Sostevinobile has been affiliated with the Slow Food movement since our launch, but it was not without a degree of trepidation that Your West Coast Oenophile set out to attend the Slow Wine Tour at Pier 27 earlier this week. Initially, this wine tasting was incorporated as part of Slow Food’s annual extravaganza at Fort Mason that featured virtually every Italian restaurant in San Francisco. The first few years, only Italian wines were featured—not surprising, since Slow Food’s San Francisco founder, Lorenzo Scarpone, runs Villa Italia, a premier wine importer in South San Francisco. Eventually, however, the wines of Mendocino County, which bills itself as America’s Greenest AVA, were also included.

After a few iterations, Mendocino began holding its own San Francisco Grand Tasting—the first, at Fort Mason, included amazing aerial acrobatic performances à la Cirque du Soleil—which ultimately led to Slow Wine holding its own January event, six months after each annual Slow Food extravaganza. And just as Slow Food has expanded beyond its Italy & San Francisco beginnings, the wine tasting has grown to incorporate participants from throughout the West Coast AVAs.

I was quite surprised that The Slow Wine Tour held to its January schedule. ZinEx, Union des Grand Crus de Bordeaux, and others decided to postpone their tastings scheduled for this week, due to the Omicron surge. I resolved to give this event a whirl provisionally, determined that if the expansive ground level at Pier 27 felt even slightly congested, I would forego the event until 2023. But with only moderate attendance and ample ventilation through the opened garage doors, I deemed it safe enough for a limited visit.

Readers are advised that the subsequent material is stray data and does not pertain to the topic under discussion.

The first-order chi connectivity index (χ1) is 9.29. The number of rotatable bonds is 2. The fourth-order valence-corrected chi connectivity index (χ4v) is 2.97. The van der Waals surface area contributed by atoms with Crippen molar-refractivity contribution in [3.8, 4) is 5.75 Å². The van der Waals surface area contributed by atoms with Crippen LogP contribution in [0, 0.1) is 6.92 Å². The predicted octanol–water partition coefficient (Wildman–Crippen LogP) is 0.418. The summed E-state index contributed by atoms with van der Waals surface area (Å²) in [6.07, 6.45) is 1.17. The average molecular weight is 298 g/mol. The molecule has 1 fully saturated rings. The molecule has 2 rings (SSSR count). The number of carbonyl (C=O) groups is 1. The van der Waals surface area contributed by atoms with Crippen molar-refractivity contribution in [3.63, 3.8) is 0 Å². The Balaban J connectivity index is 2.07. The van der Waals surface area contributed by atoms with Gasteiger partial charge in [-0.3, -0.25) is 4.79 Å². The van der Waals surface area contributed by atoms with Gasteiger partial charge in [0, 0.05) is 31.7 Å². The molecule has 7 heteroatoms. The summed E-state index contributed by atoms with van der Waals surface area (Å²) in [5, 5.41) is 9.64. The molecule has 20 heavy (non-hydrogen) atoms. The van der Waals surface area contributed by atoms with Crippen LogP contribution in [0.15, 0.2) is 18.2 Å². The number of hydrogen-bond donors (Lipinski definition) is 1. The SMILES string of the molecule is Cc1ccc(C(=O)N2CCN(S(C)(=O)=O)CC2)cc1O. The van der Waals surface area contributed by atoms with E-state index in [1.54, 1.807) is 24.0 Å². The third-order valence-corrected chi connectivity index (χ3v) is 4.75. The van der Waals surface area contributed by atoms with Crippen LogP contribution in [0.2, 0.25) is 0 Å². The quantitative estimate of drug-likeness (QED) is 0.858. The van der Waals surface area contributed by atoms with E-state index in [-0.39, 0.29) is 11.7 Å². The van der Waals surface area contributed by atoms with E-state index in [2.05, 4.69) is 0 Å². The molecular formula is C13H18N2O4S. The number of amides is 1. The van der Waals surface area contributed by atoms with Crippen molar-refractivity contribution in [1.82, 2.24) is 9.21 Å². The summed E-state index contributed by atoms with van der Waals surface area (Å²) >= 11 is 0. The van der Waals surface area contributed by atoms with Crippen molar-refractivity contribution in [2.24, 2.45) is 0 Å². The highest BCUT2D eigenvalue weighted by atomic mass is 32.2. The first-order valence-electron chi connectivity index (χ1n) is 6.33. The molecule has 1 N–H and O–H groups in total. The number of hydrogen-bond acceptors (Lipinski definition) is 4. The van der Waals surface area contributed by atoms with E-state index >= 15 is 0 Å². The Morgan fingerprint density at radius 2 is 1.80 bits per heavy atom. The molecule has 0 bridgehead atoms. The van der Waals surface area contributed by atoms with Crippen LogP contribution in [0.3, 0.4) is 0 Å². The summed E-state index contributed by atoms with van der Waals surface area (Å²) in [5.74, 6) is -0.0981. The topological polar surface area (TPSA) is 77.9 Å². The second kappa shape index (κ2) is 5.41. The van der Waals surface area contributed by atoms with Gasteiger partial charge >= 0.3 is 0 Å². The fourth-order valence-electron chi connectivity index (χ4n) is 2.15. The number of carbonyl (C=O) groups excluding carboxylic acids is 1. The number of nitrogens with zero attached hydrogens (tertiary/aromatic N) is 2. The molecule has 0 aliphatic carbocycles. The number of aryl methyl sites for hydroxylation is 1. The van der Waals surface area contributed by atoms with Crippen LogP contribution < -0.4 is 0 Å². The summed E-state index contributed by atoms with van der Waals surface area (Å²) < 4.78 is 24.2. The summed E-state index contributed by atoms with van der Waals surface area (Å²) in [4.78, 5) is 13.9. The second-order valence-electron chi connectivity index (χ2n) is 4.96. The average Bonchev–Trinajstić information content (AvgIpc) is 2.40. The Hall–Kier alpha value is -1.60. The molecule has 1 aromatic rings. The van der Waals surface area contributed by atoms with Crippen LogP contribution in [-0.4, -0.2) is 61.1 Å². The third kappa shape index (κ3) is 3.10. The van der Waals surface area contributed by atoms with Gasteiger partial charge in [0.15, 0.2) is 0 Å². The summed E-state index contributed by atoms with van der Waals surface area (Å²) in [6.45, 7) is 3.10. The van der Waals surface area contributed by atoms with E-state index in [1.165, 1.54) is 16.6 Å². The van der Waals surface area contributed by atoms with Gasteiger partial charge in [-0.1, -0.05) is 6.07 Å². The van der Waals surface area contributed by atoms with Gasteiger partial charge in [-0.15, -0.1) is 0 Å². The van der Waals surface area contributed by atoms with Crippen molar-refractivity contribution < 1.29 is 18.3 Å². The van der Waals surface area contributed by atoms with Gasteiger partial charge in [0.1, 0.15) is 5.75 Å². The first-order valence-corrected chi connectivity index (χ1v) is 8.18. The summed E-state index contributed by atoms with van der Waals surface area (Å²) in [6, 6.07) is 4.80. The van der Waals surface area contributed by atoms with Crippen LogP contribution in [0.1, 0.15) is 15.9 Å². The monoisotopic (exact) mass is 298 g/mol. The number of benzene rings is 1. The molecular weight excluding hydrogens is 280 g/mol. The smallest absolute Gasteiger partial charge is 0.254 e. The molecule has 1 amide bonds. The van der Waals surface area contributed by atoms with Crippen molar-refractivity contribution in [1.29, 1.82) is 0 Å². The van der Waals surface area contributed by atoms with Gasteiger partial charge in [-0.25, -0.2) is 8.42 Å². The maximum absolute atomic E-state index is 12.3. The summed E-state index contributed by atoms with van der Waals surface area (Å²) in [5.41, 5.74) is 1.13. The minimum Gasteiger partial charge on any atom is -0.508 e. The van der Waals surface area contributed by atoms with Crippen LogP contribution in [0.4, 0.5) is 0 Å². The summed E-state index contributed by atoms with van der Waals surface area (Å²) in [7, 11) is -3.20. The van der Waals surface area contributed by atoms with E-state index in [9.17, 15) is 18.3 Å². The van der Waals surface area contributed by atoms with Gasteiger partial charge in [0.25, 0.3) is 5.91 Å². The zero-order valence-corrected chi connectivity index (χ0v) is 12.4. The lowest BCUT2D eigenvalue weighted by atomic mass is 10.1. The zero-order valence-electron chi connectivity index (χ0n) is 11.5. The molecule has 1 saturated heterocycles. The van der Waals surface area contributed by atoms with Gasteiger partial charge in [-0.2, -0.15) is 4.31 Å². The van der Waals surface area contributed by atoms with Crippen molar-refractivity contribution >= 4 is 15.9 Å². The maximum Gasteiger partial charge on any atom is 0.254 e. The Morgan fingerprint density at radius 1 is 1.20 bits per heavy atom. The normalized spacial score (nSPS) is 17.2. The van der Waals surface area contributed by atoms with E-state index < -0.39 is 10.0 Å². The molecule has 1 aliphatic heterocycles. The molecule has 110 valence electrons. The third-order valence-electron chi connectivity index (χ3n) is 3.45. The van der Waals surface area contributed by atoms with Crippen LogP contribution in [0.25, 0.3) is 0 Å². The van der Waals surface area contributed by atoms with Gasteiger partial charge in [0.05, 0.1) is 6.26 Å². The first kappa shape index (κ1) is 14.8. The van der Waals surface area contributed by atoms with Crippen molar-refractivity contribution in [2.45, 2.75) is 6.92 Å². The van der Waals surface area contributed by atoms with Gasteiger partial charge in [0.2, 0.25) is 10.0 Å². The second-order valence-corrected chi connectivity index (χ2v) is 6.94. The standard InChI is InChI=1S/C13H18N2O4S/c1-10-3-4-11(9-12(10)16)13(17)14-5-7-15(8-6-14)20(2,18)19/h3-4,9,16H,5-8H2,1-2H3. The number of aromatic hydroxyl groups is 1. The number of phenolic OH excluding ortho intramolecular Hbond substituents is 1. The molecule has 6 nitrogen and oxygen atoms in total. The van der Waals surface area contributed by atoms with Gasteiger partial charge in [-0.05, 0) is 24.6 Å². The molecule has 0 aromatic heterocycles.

Rather than trying to undertake the entire lineup of 102 vendors, I held to the parameters established for Sostevinobile and restricted my samplings only to the ample selection of West Coast wineries on hand this afternoon. Conveniently, Slow Wine placed the tables from California, Oregon, and Washington at the end of the numeric roster, so it was easy to migrate sequentially, pace myself accordingly, and take ample notes. And it was a particular pleasure to start my tasting with Angwin’s Adamvs, one of Philippe Melka’s standout projects. Around this time of year, I relish the annual Atelier Melka Tasting at Première Napa, but sadly it will not be taking place in 2022. Here, along the Embarcadero, I could not have been more impressed with the two wines Adamvs poured, both Cabernets: their 2016 Téres, a deft blend of 90% Cabernet Sauvignon, 6% Merlot, and 4% Cabernet Franc, alongside their flawless 2016 Quintvs, an exquisite pure expression of the varietal.

At the next table, organic wine pioneers Bonterra represented a continuum from Slow Wine’s Mendocino beginnings. Here they ably showcased the versatility of their viticulture with their 2020 The Roost, a biodynamic Chardonnay from their Blue Heron Vineyard, alongside the 2019 The Butler, a Rhône-style blend of Petite Sirah, Syrah and Grenache. Also included, for comparison, the 2016 The Butler, a library selection. Moving on, another storied Howell Mountain winery, Burgess, now part of the burgeoning Demeine Estates empire, featured a trio of wines from their previous incarnation. The 2014 Mountaineer proved an amiable blend of 46% Syrah, 43% Cabernet Sauvignon, 8% Petit Verdot, and 3% Petite Sirah. A slightly more orthodox blend, the 2016 Contadina Cabernet Sauvignon, absent the more frequently incorporated Merlot and Cabernet Franc, rounded out the varietal with both Petit Verdot and Malbec, while the 2014 Cabernet Sauvignon Hillside Vineyards clearly rose to the top.